Schools invited to sign up to tree-planting campaign

JUST ONE Tree Day raises funds for replanting some of the globe’s most important rainforests

Schools across the country are being invited to help fight climate change and the biodiversity crisis by signing up to an international tree-planting campaign.

JUST ONE Tree Day encourages children to wear non-uniform and bring in £1 to cover the cost of planting a tree.

As part of their fundraising efforts, participants also learn about photosynthesis, the benefits trees bring to both people and the wider natural world, and the key part they play in mitigating the effects of climate change.

Established in 2019, the annual event is organised by JUST ONE Tree, a non-profit initiative dedicated to removing CO2 from the atmosphere and reversing biodiversity loss through global reforestation.

“JUST ONE Tree Day was born out of my passion to make a difference – not only for my young daughter, but for the future of all children,” said JUST ONE Tree founder, Amanda Bronkhorst.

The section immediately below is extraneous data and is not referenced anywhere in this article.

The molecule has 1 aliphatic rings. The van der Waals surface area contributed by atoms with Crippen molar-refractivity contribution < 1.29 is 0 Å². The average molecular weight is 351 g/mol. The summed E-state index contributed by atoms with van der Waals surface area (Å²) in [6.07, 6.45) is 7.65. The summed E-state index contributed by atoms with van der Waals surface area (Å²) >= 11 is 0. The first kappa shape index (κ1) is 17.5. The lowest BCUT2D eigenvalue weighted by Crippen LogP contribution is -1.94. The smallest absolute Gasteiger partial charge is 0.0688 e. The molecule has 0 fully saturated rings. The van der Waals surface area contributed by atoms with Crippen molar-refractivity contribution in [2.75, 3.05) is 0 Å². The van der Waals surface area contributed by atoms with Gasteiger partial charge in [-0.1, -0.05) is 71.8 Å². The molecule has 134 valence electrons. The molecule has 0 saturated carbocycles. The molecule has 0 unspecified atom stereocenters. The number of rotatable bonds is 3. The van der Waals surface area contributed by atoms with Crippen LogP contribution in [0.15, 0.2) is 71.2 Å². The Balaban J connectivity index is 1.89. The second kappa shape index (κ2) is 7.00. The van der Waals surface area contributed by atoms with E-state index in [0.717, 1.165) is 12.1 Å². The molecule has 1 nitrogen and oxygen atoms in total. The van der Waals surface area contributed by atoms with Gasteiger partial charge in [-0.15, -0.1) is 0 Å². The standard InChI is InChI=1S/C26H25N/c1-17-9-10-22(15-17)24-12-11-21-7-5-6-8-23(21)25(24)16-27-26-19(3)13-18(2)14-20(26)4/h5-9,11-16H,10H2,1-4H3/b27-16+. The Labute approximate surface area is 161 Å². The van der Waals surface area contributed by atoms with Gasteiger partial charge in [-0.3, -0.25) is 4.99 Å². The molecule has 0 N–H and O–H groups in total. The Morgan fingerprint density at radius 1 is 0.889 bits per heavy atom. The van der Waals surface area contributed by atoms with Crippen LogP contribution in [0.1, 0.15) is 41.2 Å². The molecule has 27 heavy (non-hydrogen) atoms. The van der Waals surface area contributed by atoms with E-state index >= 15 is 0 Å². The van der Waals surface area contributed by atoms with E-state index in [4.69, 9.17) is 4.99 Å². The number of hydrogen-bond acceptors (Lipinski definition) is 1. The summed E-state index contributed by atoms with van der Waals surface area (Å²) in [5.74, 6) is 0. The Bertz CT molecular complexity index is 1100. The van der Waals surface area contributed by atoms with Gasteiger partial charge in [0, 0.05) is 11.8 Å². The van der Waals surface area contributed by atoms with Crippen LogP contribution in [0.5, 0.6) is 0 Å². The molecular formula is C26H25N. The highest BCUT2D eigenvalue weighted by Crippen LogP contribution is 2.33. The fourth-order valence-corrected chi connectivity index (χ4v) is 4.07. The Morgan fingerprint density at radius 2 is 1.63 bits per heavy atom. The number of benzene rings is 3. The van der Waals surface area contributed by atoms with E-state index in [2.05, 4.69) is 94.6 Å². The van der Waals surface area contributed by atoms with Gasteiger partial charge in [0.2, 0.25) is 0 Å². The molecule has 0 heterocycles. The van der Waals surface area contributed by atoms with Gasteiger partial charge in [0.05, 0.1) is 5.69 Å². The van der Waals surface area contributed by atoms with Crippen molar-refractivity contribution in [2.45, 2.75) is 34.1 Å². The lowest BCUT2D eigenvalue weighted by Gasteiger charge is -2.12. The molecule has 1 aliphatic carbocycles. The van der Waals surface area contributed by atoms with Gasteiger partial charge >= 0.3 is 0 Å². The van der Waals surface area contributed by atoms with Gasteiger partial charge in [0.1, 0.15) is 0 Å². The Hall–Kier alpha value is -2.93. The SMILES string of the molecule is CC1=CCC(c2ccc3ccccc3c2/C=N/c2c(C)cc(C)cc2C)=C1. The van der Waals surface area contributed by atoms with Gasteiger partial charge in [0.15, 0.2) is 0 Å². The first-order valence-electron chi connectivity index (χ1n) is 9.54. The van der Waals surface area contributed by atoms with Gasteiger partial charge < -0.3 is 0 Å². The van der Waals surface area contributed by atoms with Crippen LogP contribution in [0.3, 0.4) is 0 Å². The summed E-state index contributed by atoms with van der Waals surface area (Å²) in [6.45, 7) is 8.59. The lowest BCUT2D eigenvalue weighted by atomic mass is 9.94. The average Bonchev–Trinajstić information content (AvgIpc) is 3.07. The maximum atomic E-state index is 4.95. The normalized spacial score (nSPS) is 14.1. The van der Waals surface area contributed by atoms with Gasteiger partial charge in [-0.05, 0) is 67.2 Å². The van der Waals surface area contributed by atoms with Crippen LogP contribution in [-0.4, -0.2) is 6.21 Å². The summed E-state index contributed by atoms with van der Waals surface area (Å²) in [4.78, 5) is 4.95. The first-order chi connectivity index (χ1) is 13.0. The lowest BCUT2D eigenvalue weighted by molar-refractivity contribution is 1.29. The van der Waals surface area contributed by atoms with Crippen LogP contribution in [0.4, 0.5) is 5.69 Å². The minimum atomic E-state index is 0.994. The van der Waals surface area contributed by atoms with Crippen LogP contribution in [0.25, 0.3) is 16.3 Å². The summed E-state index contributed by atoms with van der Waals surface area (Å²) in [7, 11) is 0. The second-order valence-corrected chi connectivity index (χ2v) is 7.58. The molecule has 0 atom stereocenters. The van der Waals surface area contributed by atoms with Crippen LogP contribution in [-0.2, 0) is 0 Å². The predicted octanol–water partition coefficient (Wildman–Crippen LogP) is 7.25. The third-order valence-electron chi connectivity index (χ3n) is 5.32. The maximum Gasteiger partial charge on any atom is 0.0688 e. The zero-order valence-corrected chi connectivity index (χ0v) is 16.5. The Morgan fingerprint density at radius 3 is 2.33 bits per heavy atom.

“JUST ONE Tree Day has resulted in over 150,000 trees planted and I know that this year the ‘children’s forest’ can grow even bigger.”

The event will take place on Friday 15 October in most of the UK (Friday 1 October in Scotland) and has already attracted a lengthy list of participants from the independent sector, including Edinburgh’s Clifton Hall School, St John’s College in Cardiff and Mill Hill School in London.

“School participation is doubly important because not only do they raise funds, but the forest planted on their behalf helps compensate for a school’s environmental impact,” added Bronkhorst.

“Many children today struggle with climate anxiety, but JUST ONE Tree Day tells them that we can all make a difference with a simple action. By taking direct action it spreads hope and positivity. It’s important to involve our young, helping them tackle their worries of today while setting them up for a sustainable lifestyle that aids their future.”

Money raised supports reforestation projects in Haiti, Indonesia, Kenya, Madagascar, Mozambique, Nepal and Zambia, as well as fighting the decline of CO2-absorbing sea kelp in the world’s oceans.


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